From: (unknown)
Subject: [azpeace] What We Can Learn from World War II
Date: Thu, 21 Nov 2002 18:54:34 EST

What We Can Learn from World War II

    by Harry Browne

World War II is supposedly the one "just" war 
America has fought. Even critics of the Vietnam War 
or the so-called War on Terrorism feel obliged to 
say that WWII was necessary.

And that war provided a justification for all sorts 
of military adventures afterward. In fact, whenever 
I write that Americans shouldn't be bombing Iraq or 
Serbia or Afghanistan or some other hapless 
third-world country, I get emails from critics 
saying such things as:

 * "You would have turned the other cheek after 
    Pearl Harbor."

 * "Munich showed you have to stop a dictator 
    _before_ he's too strong to resist."

 * "If you'd been in charge in the 1940s, we'd all 
    be speaking Japanese or German today."

World War II has always been of great interest to 
me. I've known for decades that it was just one 
more war the politicians suckered us into. But I 
still learned a great deal from reading Richard 
Maybury's new book "World War II: The Rest of the 

Maybury provides no startling evidence. But he 
sifts through the known facts -- which nearly all 
historians agree on -- and assembles the evidence 
to show irrefutably that:

 * The U.S. could had stayed out of the war, 
   because Hitler had no chance of conquering 
   England -- let alone America. (His doom was 
   sealed the moment his troops invaded Russia 
   in August 1941.)

 * The Pearl Harbor attack was neither a 
   surprise nor "unprovoked." (The Japanese code 
   had been broken 16 months before, and 
   Roosevelt had bullied the Japanese in order 
   to provoke a war. On November 26, 1941, 
   Secretary of War Stimson wrote in his diary, 
   "The question was how we should maneuver them 
   into firing the first shot without allowing 
   too much danger to ourselves.")

 * There was no military reason to drop atomic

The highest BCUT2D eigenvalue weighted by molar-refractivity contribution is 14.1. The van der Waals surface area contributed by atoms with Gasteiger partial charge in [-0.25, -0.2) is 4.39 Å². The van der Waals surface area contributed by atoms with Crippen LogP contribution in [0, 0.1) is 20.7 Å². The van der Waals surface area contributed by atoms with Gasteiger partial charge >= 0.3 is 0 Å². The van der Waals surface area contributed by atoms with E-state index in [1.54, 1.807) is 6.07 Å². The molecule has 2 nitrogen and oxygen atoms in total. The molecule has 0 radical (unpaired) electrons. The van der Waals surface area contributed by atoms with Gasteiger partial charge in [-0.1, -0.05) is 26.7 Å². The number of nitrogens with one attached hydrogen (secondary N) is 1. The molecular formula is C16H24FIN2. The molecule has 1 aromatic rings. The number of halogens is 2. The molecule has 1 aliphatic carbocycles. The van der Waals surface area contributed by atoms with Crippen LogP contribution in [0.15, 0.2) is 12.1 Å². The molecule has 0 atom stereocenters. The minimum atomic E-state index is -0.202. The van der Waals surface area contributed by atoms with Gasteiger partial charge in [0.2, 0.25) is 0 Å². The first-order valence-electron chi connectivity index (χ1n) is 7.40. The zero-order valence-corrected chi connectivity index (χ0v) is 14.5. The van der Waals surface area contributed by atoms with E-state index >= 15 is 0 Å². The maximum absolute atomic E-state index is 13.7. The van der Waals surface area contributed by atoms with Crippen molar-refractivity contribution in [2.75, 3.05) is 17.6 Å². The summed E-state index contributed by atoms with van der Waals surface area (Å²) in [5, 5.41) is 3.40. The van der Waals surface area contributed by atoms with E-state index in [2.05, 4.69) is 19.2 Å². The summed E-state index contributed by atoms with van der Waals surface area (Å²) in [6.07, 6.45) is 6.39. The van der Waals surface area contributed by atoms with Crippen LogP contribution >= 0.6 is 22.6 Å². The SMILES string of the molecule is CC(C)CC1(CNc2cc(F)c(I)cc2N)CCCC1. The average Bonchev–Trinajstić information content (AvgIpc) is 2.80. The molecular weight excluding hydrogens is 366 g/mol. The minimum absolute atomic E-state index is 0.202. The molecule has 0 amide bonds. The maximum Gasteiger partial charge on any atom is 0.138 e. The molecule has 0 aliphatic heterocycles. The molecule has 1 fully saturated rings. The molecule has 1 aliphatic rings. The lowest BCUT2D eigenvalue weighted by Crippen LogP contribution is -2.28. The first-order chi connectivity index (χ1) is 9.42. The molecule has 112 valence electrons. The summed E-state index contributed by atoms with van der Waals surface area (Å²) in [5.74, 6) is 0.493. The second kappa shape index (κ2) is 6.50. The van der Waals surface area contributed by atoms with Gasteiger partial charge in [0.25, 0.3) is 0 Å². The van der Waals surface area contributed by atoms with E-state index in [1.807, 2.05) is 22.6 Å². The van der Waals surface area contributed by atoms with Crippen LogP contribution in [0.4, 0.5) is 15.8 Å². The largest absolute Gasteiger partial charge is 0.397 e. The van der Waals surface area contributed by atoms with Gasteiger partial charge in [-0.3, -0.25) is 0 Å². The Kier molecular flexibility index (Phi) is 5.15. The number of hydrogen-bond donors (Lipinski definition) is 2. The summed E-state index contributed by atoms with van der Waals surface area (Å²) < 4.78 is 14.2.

bombs on Japan. They were used as terrorist 
   weapons -- killing innocent people to influence 
   other people. (Japan was already offering to 
   surrender, their homeland was blockaded, and the 
   Japanese couldn't have survived six months even 
   without an invasion.)

There's much more, of course. But the main point is 
that America should never have intervened in the 
age-old quarrels of Europe and Asia. If our 
politicians had minded their own business, 292,131 
Americans wouldn't have died -- died thinking they 
were defending American freedoms, but actually 
sacrificing for the benefit of politicians.

    The Roosevelt Myth

Why _did_ America get in the war?

Because Franklin Roosevelt thought it was to his 
personal advantage. 

In 1939 most people considered the New Deal to be 
an abject failure. The unemployment rate was still 
at 17%, with no end in sight to the Depression.

Roosevelt still managed to be reelected in 1940 
because he had great personal charisma, and because 
he was running against a typical me-too Republican, 
Wendell Wilkie -- a man with no solution for the 
economic crisis. Roosevelt insisted he would keep 
America neutral, proclaiming "I have said this 
before, but I shall say it again and again and 
again: your boys are not going to be sent into any 
foreign wars."

But in reality Roosevelt saw getting into the war 
as a way to redeem his reputation and join the 
ranks of the "great" Presidents -- wartime leaders 
like Washington, Lincoln, and Wilson.

    Making the World Logical Again

Maybury writes in a lucid, easy-to-follow style. 
He explains how Hitler made impressive early 
victories in the war, but still never had a chance 
once he decided to invade Russia. His sources of 
information are the same available to anyone else, 
but many of his insights and conclusions are 
original and refreshing.

He ties what happened in World War II to what is 
happening today in the so-called War on Terrorism. 
In fact, he shows that today's crises are simply 
an extension of one century-long war. 

Reading this book may help you see the world as a 
logical place again. It answers a question that 
might concern any lover of liberty: Why did a 
nation devoted to freedom and small government 
-- blessed by being isolated from the age-old 
turmoils of the Old World -- cross two oceans, 
sacrifice a quarter-million Americans, and become 
embroiled in everyone else's affairs?

The answer: it was done to satisfy the personal 
ambitions of politicians -- not to save America 
from tyranny.

It's too much to expect tens of millions of 
Americans to understand that our wars are just 
a political racket -- not when their historical 
knowledge consists of the one-liners fed to them 
in government schools. But it _is_ important that 
_you_ understand -- if you hope to be effective 
in restoring liberty to America. 

If you want to know more about World War II, I 
urge you to read "World War II: The Rest of the 
Story," which you can obtain at Maybury's website,

Harry Browne is Director of Public Policy for the
American Liberty Foundation. His op-ed's are
published weekly on the largest conservative news 
site on the web.

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